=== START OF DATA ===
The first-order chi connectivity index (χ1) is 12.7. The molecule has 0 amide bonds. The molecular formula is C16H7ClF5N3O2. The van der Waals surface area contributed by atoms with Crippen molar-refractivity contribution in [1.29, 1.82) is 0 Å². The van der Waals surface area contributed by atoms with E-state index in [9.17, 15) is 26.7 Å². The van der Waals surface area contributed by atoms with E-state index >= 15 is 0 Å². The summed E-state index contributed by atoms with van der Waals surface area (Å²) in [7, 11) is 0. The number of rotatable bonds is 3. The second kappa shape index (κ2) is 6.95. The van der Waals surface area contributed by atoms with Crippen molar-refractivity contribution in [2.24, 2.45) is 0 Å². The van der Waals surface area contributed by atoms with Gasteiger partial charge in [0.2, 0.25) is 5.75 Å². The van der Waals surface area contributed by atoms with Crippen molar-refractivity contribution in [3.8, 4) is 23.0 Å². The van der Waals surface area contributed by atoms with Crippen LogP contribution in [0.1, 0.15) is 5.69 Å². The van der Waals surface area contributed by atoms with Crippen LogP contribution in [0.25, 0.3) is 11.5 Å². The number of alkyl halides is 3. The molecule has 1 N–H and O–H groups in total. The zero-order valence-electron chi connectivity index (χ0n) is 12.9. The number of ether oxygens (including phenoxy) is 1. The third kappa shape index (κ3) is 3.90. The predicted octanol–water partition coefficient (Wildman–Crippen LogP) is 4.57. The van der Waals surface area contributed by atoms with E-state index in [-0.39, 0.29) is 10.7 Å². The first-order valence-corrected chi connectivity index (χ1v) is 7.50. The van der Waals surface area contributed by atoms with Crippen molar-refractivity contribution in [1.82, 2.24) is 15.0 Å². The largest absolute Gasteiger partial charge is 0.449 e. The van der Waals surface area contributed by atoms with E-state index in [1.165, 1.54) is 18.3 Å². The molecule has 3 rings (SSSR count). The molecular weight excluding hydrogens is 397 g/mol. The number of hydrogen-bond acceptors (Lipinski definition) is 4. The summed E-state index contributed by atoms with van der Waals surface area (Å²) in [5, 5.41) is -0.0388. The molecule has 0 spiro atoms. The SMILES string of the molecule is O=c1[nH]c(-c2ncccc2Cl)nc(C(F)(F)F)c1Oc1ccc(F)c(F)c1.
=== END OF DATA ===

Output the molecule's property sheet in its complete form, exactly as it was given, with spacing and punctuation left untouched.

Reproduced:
The first-order chi connectivity index (χ1) is 12.7. The molecule has 0 amide bonds. The molecular formula is C16H7ClF5N3O2. The van der Waals surface area contributed by atoms with Crippen molar-refractivity contribution in [1.29, 1.82) is 0 Å². The van der Waals surface area contributed by atoms with E-state index in [9.17, 15) is 26.7 Å². The van der Waals surface area contributed by atoms with E-state index >= 15 is 0 Å². The summed E-state index contributed by atoms with van der Waals surface area (Å²) in [7, 11) is 0. The number of rotatable bonds is 3. The second kappa shape index (κ2) is 6.95. The van der Waals surface area contributed by atoms with Crippen molar-refractivity contribution in [2.24, 2.45) is 0 Å². The van der Waals surface area contributed by atoms with Gasteiger partial charge in [0.2, 0.25) is 5.75 Å². The van der Waals surface area contributed by atoms with Crippen molar-refractivity contribution in [3.8, 4) is 23.0 Å². The van der Waals surface area contributed by atoms with Crippen LogP contribution in [0.1, 0.15) is 5.69 Å². The van der Waals surface area contributed by atoms with Crippen LogP contribution in [0.25, 0.3) is 11.5 Å². The number of alkyl halides is 3. The molecule has 1 N–H and O–H groups in total. The zero-order valence-electron chi connectivity index (χ0n) is 12.9. The number of ether oxygens (including phenoxy) is 1. The third kappa shape index (κ3) is 3.90. The predicted octanol–water partition coefficient (Wildman–Crippen LogP) is 4.57. The van der Waals surface area contributed by atoms with E-state index in [-0.39, 0.29) is 10.7 Å². The first-order valence-corrected chi connectivity index (χ1v) is 7.50. The van der Waals surface area contributed by atoms with Crippen molar-refractivity contribution in [1.82, 2.24) is 15.0 Å². The largest absolute Gasteiger partial charge is 0.449 e. The van der Waals surface area contributed by atoms with E-state index in [1.165, 1.54) is 18.3 Å². The molecule has 3 rings (SSSR count). The molecular weight excluding hydrogens is 397 g/mol. The number of hydrogen-bond acceptors (Lipinski definition) is 4. The summed E-state index contributed by atoms with van der Waals surface area (Å²) in [5, 5.41) is -0.0388. The molecule has 0 spiro atoms. The SMILES string of the molecule is O=c1[nH]c(-c2ncccc2Cl)nc(C(F)(F)F)c1Oc1ccc(F)c(F)c1.